What is a good credit score?

Knowing what a good credit score looks like is a key step in managing your finances and applying for long-term borrowing.

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Maybe you’ve heard that it’s important to have a good credit score but you’re not actually sure what a good score is or why You need one. Well, here’s a look at what a good credit score is, why it matters and how to improve your score.

What is a good credit score?

A credit score is a numerical value that indicates how reliably you repay any money you borrow. In other words, your score helps lenders decide whether to lend you money or not.

A ‘good’ credit score varies because each credit reference agency uses a slightly different scoring system. For example, your Experian score won’t be the same as your Equifax score.

Here’s what counts as a ‘good’ credit score for the main credit reference agencies in the UK.

  • Experian: 881-960 out of 999
  • Equifax: 531-670 out of 1000
  • TransUnion: 604-627 out of 710

Although ‘good’ scores are fine, you should ideally aim for an ‘excellent’ score.

Why is it important to have a good credit score?

Essentially, the higher your credit score, the easier it is to get credit.

If you have a low credit score, lenders may see you as a ‘risky’ customer. They may not offer you the financial products you need at different points in time, such as a credit card, loan or mortgage. So, if you’re trying to secure credit, you need a good score.

What are the benefits of having a good credit score?

A good credit score offers you some specific benefits. Let’s break them down.

  • Cheaper credit: When you have a good score, you’re more likely to secure lower interest rates. This is really helpful for long-standing credit agreements like mortgages because you’ll save money in the long term.
  • Wider product availability: A better score gives you access to more financial products (e.g. a wider range of credit cards).
  • More housing options: A good score can help you find a rental property because landlords may consider your score when they’re choosing tenants.
  • Better contract opportunities: Some other institutions, like private schools, gyms and mobile phone companies, look at credit scores when considering applications.

How long does improving your credit score take?

Unfortunately, you can’t improve your credit score overnight. How long it takes to improve your score depends on factors such as:

  • How low your credit score is
  • What the credit issues are

For example, it might take longer to boost your score if you have a County Court Judgment (CCJ) against you than if you’ve missed one or two loan repayments. If you’re worried about your credit rating, you might consider seeking financial advice from a charity like Citizens Advice.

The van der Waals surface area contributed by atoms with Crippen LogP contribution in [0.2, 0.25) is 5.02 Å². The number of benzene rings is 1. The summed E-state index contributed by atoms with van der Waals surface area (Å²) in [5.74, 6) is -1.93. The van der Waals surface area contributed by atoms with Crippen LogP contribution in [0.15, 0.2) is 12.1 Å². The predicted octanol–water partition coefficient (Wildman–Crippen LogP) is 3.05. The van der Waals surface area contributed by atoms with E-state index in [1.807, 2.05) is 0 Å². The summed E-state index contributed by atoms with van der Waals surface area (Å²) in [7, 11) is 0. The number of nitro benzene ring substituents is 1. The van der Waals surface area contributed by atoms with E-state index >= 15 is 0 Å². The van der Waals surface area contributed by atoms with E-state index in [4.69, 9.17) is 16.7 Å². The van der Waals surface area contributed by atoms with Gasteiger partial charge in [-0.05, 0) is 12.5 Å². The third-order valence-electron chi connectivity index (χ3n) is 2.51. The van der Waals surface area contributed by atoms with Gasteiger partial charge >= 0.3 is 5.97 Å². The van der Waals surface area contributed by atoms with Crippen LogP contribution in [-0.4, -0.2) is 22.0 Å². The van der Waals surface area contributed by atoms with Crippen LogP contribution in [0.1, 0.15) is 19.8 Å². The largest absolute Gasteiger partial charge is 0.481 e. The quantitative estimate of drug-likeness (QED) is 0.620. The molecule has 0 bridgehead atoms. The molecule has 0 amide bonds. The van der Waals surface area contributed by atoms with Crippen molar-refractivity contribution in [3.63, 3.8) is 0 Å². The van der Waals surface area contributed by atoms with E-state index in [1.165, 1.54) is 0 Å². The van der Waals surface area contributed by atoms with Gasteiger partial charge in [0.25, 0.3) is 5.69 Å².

How can you get a good credit score?

If you’re not quite at a good score yet, here are a few tips for how you might improve your credit score.

Get on the electoral register

Lenders check the electoral register (electoral roll) to confirm your personal information (e.g. your address). Make sure you’re on the register, and if you move address, always update your details. You can do this on the gov.uk website.

Pay your bills on time

It sounds obvious, but your payment history affects your credit score. To ensure you pay bills on time, consider setting up automated payments, or direct debits for recurring payments. And make sure you budget every month so there’s enough to cover your bills.

Limit your credit applications

You trigger a credit enquiry each time you apply for a new loan or credit card.

While you can check your credit score with no impact on your file, applying for several lines of credit in a short space of time can lower your score. So if you’re rejected, try to find out why rather than applying for more credit immediately.

Check your credit utilisation ratio

Your credit utilisation ratio is the relationship between the amount of credit you’ve been granted and how much of it you’re using.

To improve your credit score, try to pay down your credit cards so you have more credit available. Ideally, aim to clear your credit card balances in full each month.

Check your credit score regularly

Don’t just check your score before applying for credit. Check it every few months or so. If your score drops suddenly, you can identify what’s causing the problem and take action.

Get a credit card for bad credit

If you have low or no credit, try getting a credit card for poor credit. Consistently keeping your balance low and paying it off over time can help you increase your score. Our guide to credit cards for bad credit is a good place to start learning which cards might work for you.